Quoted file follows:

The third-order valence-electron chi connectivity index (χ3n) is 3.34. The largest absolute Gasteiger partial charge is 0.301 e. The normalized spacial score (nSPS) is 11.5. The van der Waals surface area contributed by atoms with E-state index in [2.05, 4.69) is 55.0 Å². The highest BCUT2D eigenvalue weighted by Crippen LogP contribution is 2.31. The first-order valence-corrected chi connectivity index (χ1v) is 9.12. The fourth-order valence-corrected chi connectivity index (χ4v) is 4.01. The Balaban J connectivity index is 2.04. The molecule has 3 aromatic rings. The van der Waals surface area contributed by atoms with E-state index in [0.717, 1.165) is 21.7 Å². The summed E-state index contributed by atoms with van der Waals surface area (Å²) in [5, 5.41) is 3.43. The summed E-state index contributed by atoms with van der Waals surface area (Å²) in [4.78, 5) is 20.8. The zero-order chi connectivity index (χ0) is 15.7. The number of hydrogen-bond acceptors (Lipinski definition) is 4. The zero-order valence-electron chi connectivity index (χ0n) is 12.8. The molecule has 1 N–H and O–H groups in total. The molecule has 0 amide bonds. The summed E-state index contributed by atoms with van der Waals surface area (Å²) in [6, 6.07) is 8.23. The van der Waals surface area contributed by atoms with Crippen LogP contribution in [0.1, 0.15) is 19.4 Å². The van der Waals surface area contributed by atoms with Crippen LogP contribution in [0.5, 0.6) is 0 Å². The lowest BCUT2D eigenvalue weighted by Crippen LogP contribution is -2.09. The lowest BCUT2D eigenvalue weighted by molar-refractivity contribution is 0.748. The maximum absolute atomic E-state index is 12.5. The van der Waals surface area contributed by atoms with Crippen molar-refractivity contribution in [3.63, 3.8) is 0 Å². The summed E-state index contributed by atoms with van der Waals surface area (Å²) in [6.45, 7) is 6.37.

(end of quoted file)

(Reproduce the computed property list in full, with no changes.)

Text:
The third-order valence-electron chi connectivity index (χ3n) is 3.34. The largest absolute Gasteiger partial charge is 0.301 e. The normalized spacial score (nSPS) is 11.5. The van der Waals surface area contributed by atoms with E-state index in [2.05, 4.69) is 55.0 Å². The highest BCUT2D eigenvalue weighted by Crippen LogP contribution is 2.31. The first-order valence-corrected chi connectivity index (χ1v) is 9.12. The fourth-order valence-corrected chi connectivity index (χ4v) is 4.01. The Balaban J connectivity index is 2.04. The molecule has 3 aromatic rings. The van der Waals surface area contributed by atoms with E-state index in [0.717, 1.165) is 21.7 Å². The summed E-state index contributed by atoms with van der Waals surface area (Å²) in [5, 5.41) is 3.43. The summed E-state index contributed by atoms with van der Waals surface area (Å²) in [4.78, 5) is 20.8. The zero-order chi connectivity index (χ0) is 15.7. The number of hydrogen-bond acceptors (Lipinski definition) is 4. The zero-order valence-electron chi connectivity index (χ0n) is 12.8. The molecule has 1 N–H and O–H groups in total. The molecule has 0 amide bonds. The summed E-state index contributed by atoms with van der Waals surface area (Å²) in [6, 6.07) is 8.23. The van der Waals surface area contributed by atoms with Crippen LogP contribution in [0.1, 0.15) is 19.4 Å². The van der Waals surface area contributed by atoms with Crippen LogP contribution in [0.5, 0.6) is 0 Å². The lowest BCUT2D eigenvalue weighted by Crippen LogP contribution is -2.09. The lowest BCUT2D eigenvalue weighted by molar-refractivity contribution is 0.748. The maximum absolute atomic E-state index is 12.5. The van der Waals surface area contributed by atoms with Crippen molar-refractivity contribution in [3.63, 3.8) is 0 Å². The summed E-state index contributed by atoms with van der Waals surface area (Å²) in [6.45, 7) is 6.37.